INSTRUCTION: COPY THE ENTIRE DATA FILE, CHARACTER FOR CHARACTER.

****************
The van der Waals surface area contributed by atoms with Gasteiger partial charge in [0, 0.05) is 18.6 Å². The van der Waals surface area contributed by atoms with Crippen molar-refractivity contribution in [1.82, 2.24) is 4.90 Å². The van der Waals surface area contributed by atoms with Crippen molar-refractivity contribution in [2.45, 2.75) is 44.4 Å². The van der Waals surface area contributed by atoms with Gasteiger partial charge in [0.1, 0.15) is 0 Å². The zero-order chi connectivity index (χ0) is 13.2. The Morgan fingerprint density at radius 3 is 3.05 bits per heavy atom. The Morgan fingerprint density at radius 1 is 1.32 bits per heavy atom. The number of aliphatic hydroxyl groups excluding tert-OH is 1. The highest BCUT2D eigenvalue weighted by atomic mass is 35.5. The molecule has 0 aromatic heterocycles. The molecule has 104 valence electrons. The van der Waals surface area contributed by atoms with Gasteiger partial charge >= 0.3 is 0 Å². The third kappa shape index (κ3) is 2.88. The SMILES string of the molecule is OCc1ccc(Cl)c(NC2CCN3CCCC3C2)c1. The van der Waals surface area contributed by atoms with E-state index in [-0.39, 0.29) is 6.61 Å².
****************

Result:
The van der Waals surface area contributed by atoms with Gasteiger partial charge in [0, 0.05) is 18.6 Å². The van der Waals surface area contributed by atoms with Crippen molar-refractivity contribution in [1.82, 2.24) is 4.90 Å². The van der Waals surface area contributed by atoms with Crippen molar-refractivity contribution in [2.45, 2.75) is 44.4 Å². The van der Waals surface area contributed by atoms with Gasteiger partial charge in [0.1, 0.15) is 0 Å². The zero-order chi connectivity index (χ0) is 13.2. The Morgan fingerprint density at radius 3 is 3.05 bits per heavy atom. The Morgan fingerprint density at radius 1 is 1.32 bits per heavy atom. The number of aliphatic hydroxyl groups excluding tert-OH is 1. The highest BCUT2D eigenvalue weighted by atomic mass is 35.5. The molecule has 0 aromatic heterocycles. The molecule has 104 valence electrons. The van der Waals surface area contributed by atoms with Gasteiger partial charge >= 0.3 is 0 Å². The third kappa shape index (κ3) is 2.88. The SMILES string of the molecule is OCc1ccc(Cl)c(NC2CCN3CCCC3C2)c1. The van der Waals surface area contributed by atoms with E-state index in [-0.39, 0.29) is 6.61 Å².